Re­view: Prac­ti­cal Clas­sics Clas­sic Car & Restora­tion Show

It was a case of never a dull mo­ment as six halls at the NEC be­came one big work­shop

Classic Car Weekly (UK) - - This Week -

ick-start­ing the clas­sic car sea­son, this year’s Prac­ti­cal Clas­sics Clas­sic Car & Restora­tion Show at the NEC ran over three days in­stead of the pre­vi­ous two.

This en­abled vis­i­tors to en­joy ac­cess to more than 1000 clas­sic cars, with dis­plays from 132 car clubs, plus over 350 traders in the event’s fourth year. At­ten­dance over the three days was 25,128 – around 5000 more than in 2016.

There was plenty to in­spire own­ers look­ing to re­store their own cars, with the team from our sis­ter publi­ca­tion and

Kguest ex­perts kept busy on the live stage to get their projects run­ning.

For those wish­ing to learn new skills – or brush up on old ones – ex­perts from Leeds City Col­lege re­turned to the Skills Shack Work­shop to demon­strate tech­niques in­clud­ing panel work ba­sics and mak­ing re­pair sec­tions. The barn find dis­play in­cluded the in­cred­i­ble patina on Chris Pear­son’s 1979 Rolls-Royce Sil­ver Shadow, with other cars fea­tured rang­ing from a 1931 Peugeot 131c to a 1989 Isuzu Pi­azza Turbo.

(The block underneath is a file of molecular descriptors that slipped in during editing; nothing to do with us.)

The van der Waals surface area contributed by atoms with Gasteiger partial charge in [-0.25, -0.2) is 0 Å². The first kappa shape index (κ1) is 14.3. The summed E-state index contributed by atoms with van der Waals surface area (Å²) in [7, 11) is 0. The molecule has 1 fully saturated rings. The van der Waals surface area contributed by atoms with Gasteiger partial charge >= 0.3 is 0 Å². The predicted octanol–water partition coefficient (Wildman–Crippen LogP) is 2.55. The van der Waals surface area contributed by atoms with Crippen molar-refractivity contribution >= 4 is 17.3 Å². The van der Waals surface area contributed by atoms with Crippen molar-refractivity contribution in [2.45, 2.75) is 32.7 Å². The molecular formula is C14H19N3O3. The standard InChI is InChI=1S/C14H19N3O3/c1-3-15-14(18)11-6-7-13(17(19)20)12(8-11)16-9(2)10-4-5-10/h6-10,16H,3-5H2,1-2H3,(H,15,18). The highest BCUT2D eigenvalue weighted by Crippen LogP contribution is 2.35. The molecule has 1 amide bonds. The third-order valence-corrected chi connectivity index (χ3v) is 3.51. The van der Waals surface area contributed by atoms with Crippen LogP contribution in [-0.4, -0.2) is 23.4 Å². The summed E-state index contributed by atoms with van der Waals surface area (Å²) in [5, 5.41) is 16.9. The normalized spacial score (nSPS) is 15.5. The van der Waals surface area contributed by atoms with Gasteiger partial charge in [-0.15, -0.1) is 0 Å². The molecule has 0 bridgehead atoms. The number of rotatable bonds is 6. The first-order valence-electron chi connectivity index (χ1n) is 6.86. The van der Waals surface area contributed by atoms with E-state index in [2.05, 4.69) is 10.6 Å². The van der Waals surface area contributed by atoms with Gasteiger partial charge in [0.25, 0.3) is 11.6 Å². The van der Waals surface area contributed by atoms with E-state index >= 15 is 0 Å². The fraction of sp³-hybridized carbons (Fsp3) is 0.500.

The very last Austin Am­bas­sador built was dis­played by www. ley­land­, while the Mor­ris Mi­nor Own­ers’ Club’s re­cently-ac­quired last Mor­ris Mi­nor saloon built saw club mem­bers giv­ing their stand a Wild West theme.

‘This show just goes from strength to strength,’ says act­ing show di­rec­tor Lee Masters. ‘In just four years it’s grown to half the size of its ‘ big sis­ter’, the Lan­caster In­sur­ance Clas­sic Mo­tor Show, and has earned tremen­dous sup­port from the clas­sic com­mu­nity. Some clubs were even work­ing right to the an­nounce­ment that the show had closed and the horns started blast­ing sig­nalling that a great week­end was had by all!’

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